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NASA's Orion test ends in success paving the road to the Moon and Mars

NASA has announced that its Orion spacecraft launch abort system (LAS) test proved successful on Tuesday. The space agency said that the LAS was able to outrun the modified Peacekeeper missile that was propelling Orion into the sky. With the successful test, NASA can focus on making progress with the Orion spacecraft for the upcoming Artemis 1 mission, slated for the latter half of 2020, which will send an uncrewed Orion mission around the Moon.

A team is now out collecting 12 flight recorders that were ejected during the mission, each device will give NASA scientists more information so that they can refine the abort process further.

Discussing the significance of the launch abort system, Mark Kirasich, Orion program manager at the Johnson Space Center in Houston, said:

“Launching into space is one of the most difficult and dangerous parts of going to the Moon. This test mimicked some of the most challenging conditions Orion will ever face should an emergency develop during the ascent phase of flight. Today, the team demonstrated our abort capabilities under these demanding conditions and put us one huge step closer to the first Artemis flight carrying people to the Moon.”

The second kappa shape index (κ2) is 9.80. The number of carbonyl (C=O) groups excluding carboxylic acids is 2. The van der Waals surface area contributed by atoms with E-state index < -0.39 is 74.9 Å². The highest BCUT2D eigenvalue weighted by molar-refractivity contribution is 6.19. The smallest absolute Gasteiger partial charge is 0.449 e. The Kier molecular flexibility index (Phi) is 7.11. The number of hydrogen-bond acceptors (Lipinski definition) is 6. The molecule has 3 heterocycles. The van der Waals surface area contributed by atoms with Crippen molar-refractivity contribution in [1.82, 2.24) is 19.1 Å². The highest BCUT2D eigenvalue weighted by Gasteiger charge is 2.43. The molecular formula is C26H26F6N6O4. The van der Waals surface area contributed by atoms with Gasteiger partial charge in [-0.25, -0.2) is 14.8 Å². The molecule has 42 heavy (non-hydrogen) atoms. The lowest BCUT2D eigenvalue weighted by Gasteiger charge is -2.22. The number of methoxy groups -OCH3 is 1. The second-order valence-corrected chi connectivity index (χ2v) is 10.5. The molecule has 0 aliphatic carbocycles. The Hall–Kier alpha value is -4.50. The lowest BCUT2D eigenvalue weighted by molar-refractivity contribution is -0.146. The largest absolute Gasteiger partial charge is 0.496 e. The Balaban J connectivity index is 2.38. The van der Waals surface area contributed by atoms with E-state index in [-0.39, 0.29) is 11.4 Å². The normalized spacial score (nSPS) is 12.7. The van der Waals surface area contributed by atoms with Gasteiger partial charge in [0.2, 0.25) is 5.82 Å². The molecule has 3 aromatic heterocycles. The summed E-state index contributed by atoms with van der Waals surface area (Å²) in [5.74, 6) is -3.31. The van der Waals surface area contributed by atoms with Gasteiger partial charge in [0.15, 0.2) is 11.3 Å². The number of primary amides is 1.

The test itself lasted around three minutes and was officially called Ascent Abort-2. The launch was slated for 07:00 EDT from Space Launch Complex 46 at Cape Canaveral Air Force Station in Florida. Once the craft reached an altitude of six miles, a location where the craft is highly stressed, the abort sequence was started.

The LAS uses three solid rocket motors: the abort motor (AM), the attitude control motor (ACM), and finally the jettison motor (JM). The AM was used to bring the crew module away from the rocket, the ACM oriented the capsule, and then the JM fires to release the crew module from the LAS.

Going forward, the Orion spacecraft is going to be a part of many important missions during the 2020s including missions to the Lunar Orbital Platform - Gateway (formerly known as Deep Space Gateway), and to the Moon’s surface towards the end of the decade.

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